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This spring, I attended The United State of Women Summit in Los Angeles where I heard activist Ai-Jen Poo speak about the urgent necessity of gender equity. One particular phrase remains burned into my brain: “When women are in power, we do things differently.” While I intellectually understood what Ai-Jen Poo was saying to be true, only recently have I felt her words resonate on a visceral level.

Existing as a woman during these past few weeks has been exhausting. After days of fighting Trump’s egregiously anti-choice Supreme Court nominee, even more incriminating information has surfaced. Esteemed psychology professor Dr. Christine Blasey Ford has come forward to say that Brett Kavanaugh attempted to rape her at a party in 1982. Since then, Deborah Ramirez came out with similar accusations, and a third woman, Julie Swetnick, backed up both Ford and Ramirez’s claims with the assertion that she witnessed Kavanaugh participating in a gang rape at another 1982 party. On Thursday, America witnessed a visibly traumatized Ford share her story with grace and courage, and an aggressively angry Kavanaugh repeatedly proclaim his innocence to the Senate Judiciary Committee. The hearing left myself and millions of American women shaken and aware of the fact that despite Ford’s moving testimony, the GOP will push forward with a vote.

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Hashtags like #WhyIDidntReport and #MeToo are trending on Twitter, and violence against women has become such a huge part of the current dialogue that we can’t even scroll social media without being forced to relive our trauma through the stories of other women.  Some days the rage sits so heavily on my sternum that its presence is almost tangible. Some days I witness my friends struggling with their trauma and can do nothing except squeeze their hands tightly. Some days I am followed twice—once while canvassing on foot, then later that night while driving home from work. Some days the memories of my childhood friends are pressing—the women still trapped in religious fundamentalism; the ones denied jobs and drivers’ licenses and college degrees. Some days I cry as I read my local headlines—another woman murdered by her abusive husband. But on some days, especially when things are really really bad, I am most grateful for women who believe women. And some days, this gratefulness transcends the throbbing anger into joy.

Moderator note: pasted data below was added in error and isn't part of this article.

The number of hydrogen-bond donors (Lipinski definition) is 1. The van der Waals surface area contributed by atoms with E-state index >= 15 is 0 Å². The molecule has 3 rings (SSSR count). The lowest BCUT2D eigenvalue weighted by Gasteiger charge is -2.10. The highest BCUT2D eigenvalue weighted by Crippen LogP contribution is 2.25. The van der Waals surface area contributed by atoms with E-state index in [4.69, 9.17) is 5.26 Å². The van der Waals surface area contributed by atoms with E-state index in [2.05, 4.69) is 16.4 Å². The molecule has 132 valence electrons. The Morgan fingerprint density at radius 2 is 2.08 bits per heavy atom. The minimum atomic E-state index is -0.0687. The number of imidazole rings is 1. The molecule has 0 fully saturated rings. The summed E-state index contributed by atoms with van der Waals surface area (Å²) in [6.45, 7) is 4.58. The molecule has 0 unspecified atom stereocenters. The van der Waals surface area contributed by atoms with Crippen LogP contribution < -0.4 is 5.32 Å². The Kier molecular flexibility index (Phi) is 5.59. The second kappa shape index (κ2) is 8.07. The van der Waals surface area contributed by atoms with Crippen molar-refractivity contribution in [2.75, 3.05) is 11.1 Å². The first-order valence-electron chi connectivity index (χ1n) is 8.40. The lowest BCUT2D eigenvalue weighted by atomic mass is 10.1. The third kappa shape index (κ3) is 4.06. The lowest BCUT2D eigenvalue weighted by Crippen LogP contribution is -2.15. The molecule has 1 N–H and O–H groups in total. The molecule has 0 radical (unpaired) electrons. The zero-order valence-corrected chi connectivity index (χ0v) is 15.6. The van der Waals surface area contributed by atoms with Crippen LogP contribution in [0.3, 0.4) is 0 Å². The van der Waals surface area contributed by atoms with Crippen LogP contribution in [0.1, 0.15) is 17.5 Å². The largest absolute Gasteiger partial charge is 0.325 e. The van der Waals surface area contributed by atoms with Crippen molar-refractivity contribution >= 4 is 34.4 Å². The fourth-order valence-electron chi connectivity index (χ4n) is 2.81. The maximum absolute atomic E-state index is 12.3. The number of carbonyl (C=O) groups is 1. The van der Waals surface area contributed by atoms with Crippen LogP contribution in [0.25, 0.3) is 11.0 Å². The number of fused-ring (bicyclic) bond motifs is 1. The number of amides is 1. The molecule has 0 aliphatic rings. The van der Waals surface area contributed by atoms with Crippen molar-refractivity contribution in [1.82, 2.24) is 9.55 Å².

National news aside, this past month has been a difficult one for my friend group. I’ve long been aware of the fact that one in three women will be the victim of sexual violence, but recently this fact has hit painfully close to home.

 A group of my closest women friends hosts a women-only comedy show. When we found out that the owner of the club where we were preparing to host our debut show had been accused of rape by multiple women, we instantly pulled the show and found a new venue. Simple.

That same day, two of my women friends found out that the man who was going to be the director of photography for their debut film is also an alleged sexual predator. They instantly fired him and hired a female DP. Simple.

One of my closest friends was roofied and assaulted by the videographer of my city’s megachurch. My friend told her story to the higher-ups, and despite his confession of guilt, they refuse to fire him. When my other friend found out that this predator was shooting a video in her office, she threatened to quit her job if said rapist set foot in her office. Her boss believed her, and because the shoot was canceled, the rapist finally lost his job. Simple.

As my female friends have proved, holding sexual predators for their actions is quite simple.